Pressure is defined as force per unit area. The gas occupied space The average Kinetic energy of molecules.

Cooperation 10%. Discipline of the output 30% Total 20% 100% Clarity

For the activity, Ill provide you an index card where you can see the procedure to be followed by group. In presenting your work, youll follow this format flashed on the screen. Present your output in manila paper. Group # ____ Title of Activity: Materials: Procedure: Observation/s: Conclusions: So, do you have questions regarding to your activity? None, Maam! 20min. 2. Activity proper Okay, so you can now do the activity. (The teacher will watch over the students perform of the activity.) Activity Sheet (Students will perform the respective activity per group.) Laboratory materials, manila paper, marker

GASES Group 1. Materials: 2 pcs rubber ballon, warm water, cold water, measuring tape/ string and ruler Procedure: 1. Inflate the 2 balloon and measure its diameter. They should be of the same size 2. Immerse the balloon in warm water in three minutes 3. The other balloon in cold water in three minutes also 4. compare the diameter before and after immersing them in cold and warm water. Points for Discussion: 1. What have you observed? 2. Illustrate your observation Group 2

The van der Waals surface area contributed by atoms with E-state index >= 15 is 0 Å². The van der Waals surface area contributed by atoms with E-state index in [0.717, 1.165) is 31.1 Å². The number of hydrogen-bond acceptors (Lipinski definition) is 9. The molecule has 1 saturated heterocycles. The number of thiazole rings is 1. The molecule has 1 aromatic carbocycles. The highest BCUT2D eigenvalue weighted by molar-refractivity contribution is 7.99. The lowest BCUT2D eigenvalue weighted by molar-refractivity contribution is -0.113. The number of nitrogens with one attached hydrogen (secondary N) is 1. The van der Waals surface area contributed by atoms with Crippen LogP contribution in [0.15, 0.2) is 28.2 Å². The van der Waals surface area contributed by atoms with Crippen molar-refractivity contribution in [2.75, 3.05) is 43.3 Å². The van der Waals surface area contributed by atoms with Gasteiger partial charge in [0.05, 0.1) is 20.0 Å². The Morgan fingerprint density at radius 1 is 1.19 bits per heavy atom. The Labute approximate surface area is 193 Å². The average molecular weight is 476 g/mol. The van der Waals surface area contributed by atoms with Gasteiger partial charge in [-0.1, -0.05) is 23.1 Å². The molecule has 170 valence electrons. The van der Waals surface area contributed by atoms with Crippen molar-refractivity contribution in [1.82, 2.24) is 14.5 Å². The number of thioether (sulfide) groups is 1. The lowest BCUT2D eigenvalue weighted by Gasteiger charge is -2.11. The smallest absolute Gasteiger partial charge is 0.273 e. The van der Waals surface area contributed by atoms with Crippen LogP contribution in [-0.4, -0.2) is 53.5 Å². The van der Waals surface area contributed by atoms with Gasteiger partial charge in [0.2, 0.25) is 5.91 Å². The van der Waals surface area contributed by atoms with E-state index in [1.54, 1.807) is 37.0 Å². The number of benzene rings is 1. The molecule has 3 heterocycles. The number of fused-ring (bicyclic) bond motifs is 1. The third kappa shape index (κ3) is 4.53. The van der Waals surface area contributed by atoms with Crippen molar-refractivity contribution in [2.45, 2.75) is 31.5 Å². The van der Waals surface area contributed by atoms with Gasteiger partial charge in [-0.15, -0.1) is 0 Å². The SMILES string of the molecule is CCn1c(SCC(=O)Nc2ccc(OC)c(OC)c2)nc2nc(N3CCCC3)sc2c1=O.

Materials: 1 empty softdrink can, alcohol lamp, tong, basin containing ice and water Procedure: 1. Place the softdrink can on the lighted alcohol lamp with a small amount of water. 2. When the steam comes out the can, invert this into the basin of very cold water using a tong. Points for Discussion: 1. What have you observed? Illustrate your observation Group 3. Materials: Syringe. Clay weights Procedure: 1. Fill the syringe with air and seal the tip of it with a clay 2. Apply pressure on the syringe by placing weights on it. Start adding weights from 50g to 250g. 3. Tabulate your data. Plot your data in a graph. Assign pressure on the y axis and mass in the xaxis. Give your observation 3. Post-activity How did you find the activity? Fun and knowledgeable. discussion (Representative per group will (Let each representative of the group present their works) discuss their works.) 4. Analysis For the activity of group 1, What are your observations? The volume of the balloons is affected by the temperature of the surrounding. Group 2whats your observation? The sudden change in the temperature of the can makes it to collapse. Group 3, your observation was? As we add more weights on the syringes the volume of the gases decreases. 10 min. 5. Abstraction Now, let us talk about gas We are surrounded by gases. Without gases we will die. But the presence of it in high concentration will be detrimental for us. Lets have the Kinetic Molecular theory The experimental observations about the behavior of gases discussed so far can be explained with a simple theoretical model known as the kinetic molecular theory. 1. Gases are composed of a large number of particles that behave like hard, spherical PowerPoint Presentation